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Empowering the structurally excluded

 

Empowering the structurally excluded

This is the second in a series of blogs of about being impactful during the COVID-19 pandemic.

May 1, 2020

As mentioned in last week’s blog about creating impact during COVID-19, we at Rally Assets are viewing this pandemic through the lens of impact investing and assessing how we and other impact investors can respond to the crisis in deliberate and positive ways.
 
At Rally we use the United Nations’ Sustainable Development Goals (SDGs) to frame our investment approach by grouping them into five investable themes, which are proving useful when thinking about how to respond to the COVID-19 pandemic. Today’s note explores our theme of ‘empowering the structurally excluded’.
 
Empowering the Structurally Excluded is about creating equal access to resources and opportunities and reversing structural inequalities. What are structural inequalities? We think Giving Compass offers a great explanation:
 

“They are inequalities deeply woven into the very fabric of a society. They can be observed across institutions such as legal, educational, business, government and healthcare systems. Inequalities occur because of an imbalance in the distribution of political and economic power. While one group has historically set the rules and writes the law of the land, access of others to wealth and resources have been limited.”

 
When we think about structural inequality, we’re concerned with how to get all people the resources for lasting economic opportunity. Accordingly, this theme encompasses five SDGs:

  • Goal 4: Quality Education
  • Goal 5: Gender Equality
  • Goal 8: Decent Work and Economic Growth
  • Goal 9: Industry, Innovation and Infrastructure
  • Goal 10: Reduced Inequalities

What does this theme mean in terms of COVID-19?

COVID-19 is laying bare the harsh human impact of structural exclusion and inequality. We now have greater common understanding about students’ unequal access to computers and the internet, and how that diminishes their ability to participate in online education.

We’ve seen how those without decent work – gig workers, those without benefits, those working below a living wage and no job security – are now considered  essential during this pandemic to stock grocery shelves,  clean hospital rooms or deliver goods and services.

And we’ve seen that many of the indirect effects of the pandemic are disproportionate, borne by women and racialized people – whether one considers the shocking increases in domestic violence, the high numbers of immigrants in the care sector, or racially motivated attacks.

How impact investors can help to empower the structurally excluded during COVID-19

Invest time and energy

In the midst of our first virtual proxy and AGM season, the importance of active ownership has never been greater. Impact investors of all sizes are raising their voices to advocate on issues of inequality and decent work that have been exacerbated by COVID-19. For example, investors in public companies have the right to vote on issues such as executive compensation structures, diversity and human rights policies at many corporate AGMs. Voting decisions are a powerful way for investors to signal confidence, or lack thereof, in company management, to be explicit and encourage the change that needs to happen by directly engaging with the company.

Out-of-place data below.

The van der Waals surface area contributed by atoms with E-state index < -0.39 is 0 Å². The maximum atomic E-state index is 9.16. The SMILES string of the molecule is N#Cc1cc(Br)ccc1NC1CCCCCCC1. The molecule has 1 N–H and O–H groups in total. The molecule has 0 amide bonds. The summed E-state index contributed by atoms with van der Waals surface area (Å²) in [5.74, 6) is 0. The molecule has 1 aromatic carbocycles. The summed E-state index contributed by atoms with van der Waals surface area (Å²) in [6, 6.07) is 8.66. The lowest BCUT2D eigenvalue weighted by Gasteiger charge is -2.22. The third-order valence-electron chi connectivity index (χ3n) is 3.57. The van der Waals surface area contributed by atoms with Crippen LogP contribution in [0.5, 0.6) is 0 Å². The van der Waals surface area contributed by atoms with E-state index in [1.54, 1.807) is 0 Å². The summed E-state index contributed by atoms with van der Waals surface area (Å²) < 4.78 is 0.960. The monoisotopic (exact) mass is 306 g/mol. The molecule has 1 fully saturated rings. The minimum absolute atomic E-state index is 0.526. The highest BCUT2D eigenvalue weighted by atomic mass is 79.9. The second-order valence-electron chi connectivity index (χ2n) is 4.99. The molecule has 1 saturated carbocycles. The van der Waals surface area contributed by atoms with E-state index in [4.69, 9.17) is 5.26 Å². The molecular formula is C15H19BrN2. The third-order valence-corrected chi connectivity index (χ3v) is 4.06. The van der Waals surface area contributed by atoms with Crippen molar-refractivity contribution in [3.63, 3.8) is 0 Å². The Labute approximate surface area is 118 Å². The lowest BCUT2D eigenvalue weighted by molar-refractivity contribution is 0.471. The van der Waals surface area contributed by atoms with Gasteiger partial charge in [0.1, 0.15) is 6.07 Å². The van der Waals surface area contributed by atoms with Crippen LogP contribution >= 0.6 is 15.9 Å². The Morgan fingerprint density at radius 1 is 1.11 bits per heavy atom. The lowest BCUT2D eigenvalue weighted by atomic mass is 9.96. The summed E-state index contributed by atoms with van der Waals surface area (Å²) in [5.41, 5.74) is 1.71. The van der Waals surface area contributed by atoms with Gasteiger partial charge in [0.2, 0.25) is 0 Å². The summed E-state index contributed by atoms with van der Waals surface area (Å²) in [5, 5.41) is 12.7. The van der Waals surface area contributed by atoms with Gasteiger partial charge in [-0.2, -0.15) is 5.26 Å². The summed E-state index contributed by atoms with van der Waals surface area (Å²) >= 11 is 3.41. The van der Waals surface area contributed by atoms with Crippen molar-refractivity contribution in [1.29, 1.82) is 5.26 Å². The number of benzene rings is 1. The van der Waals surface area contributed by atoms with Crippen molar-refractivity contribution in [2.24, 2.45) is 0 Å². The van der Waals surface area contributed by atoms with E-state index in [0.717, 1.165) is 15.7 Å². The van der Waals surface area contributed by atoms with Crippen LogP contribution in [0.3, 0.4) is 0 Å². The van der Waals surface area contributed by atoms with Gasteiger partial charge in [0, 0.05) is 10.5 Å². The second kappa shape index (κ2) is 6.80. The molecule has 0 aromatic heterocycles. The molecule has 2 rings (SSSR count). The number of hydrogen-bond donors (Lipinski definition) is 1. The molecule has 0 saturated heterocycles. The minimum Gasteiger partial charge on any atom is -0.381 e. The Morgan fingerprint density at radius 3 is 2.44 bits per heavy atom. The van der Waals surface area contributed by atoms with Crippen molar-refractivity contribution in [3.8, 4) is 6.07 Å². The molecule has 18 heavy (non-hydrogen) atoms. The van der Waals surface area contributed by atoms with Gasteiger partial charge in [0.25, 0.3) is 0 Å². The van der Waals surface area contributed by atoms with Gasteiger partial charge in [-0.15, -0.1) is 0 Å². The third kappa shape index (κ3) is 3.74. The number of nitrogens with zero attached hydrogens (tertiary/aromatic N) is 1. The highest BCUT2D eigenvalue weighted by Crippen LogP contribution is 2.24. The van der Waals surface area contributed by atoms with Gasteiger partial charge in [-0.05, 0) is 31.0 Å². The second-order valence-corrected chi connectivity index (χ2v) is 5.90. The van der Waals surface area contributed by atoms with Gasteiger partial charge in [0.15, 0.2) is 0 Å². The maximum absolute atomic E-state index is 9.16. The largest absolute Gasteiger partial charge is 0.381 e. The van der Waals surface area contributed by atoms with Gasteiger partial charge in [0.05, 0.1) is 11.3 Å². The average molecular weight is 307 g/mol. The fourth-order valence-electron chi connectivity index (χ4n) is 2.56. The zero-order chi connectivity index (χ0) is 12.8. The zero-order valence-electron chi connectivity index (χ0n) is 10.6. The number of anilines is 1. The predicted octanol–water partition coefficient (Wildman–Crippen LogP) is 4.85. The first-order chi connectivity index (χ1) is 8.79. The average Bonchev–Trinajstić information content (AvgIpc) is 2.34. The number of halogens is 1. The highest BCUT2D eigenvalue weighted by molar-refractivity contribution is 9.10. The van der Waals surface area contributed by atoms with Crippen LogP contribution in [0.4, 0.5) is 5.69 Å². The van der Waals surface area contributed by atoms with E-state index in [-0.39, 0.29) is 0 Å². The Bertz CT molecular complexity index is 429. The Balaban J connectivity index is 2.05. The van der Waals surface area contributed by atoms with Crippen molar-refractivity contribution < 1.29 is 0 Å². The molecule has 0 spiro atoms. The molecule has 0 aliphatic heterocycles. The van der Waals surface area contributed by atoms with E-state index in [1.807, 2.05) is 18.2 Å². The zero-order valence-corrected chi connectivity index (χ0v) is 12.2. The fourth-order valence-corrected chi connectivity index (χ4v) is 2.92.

Many structural exclusions are policy related. Use your voice as a citizen and investor to advocate for increases to government support payments, including disability payments, so that those receiving them have enough money to fully participate in society; or work for changes to labour laws so that gig workers have greater legal protections.

Walking the talk: At Rally we think deeply about shareholder engagement and proxy policies for the companies we and our clients invest in. In considering proxy votes and engagement, we look beyond an ESG lens to drive empowerment of the structurally excluded.

Make charitable donations

Empowering the structurally excluded during this pandemic could mean making a charitable donation to organizations working to reduce domestic violence, operate gender-based violence shelters, house the homeless, secure anti-racism policies, or give more workers safer and better working conditions.

Walking the talk: With frontline health care workers in our Rally family, we are very aware of the incredible efforts and sacrifices they are making on behalf of us all. But their generosity doesn’t end there – the staff of St. Michael’s Hospital in Toronto have set up a charitable fund to support their homeless patient community who have been disproportionately affected by COVID-19. Rally staff are donating time and money to support this amazing community response to house the most vulnerable.

Invest in companies that are helping to empower the structurally excluded

Without making any specific company recommendations, we encourage you to invest in companies that are helping to empower the structurally excluded during this pandemic. When considering companies whose actions support empowerment, think about the following:

  • Who benefits from this company’s service, product or technology? Are they structurally excluded or privileged?
  • Who does this company employ? And are their jobs protected or vulnerable? What supports are in place?
  • What do the structurally excluded really need? Does this company serve that need?
  • How might this company’s work reduce exclusion?


Intentional investing today creates the tomorrow we want – and that thinking holds true in this pandemic, whether one is contributing time, charitable dollars or invested capital.

We’d love to hear what you think of our themes and our ideas.

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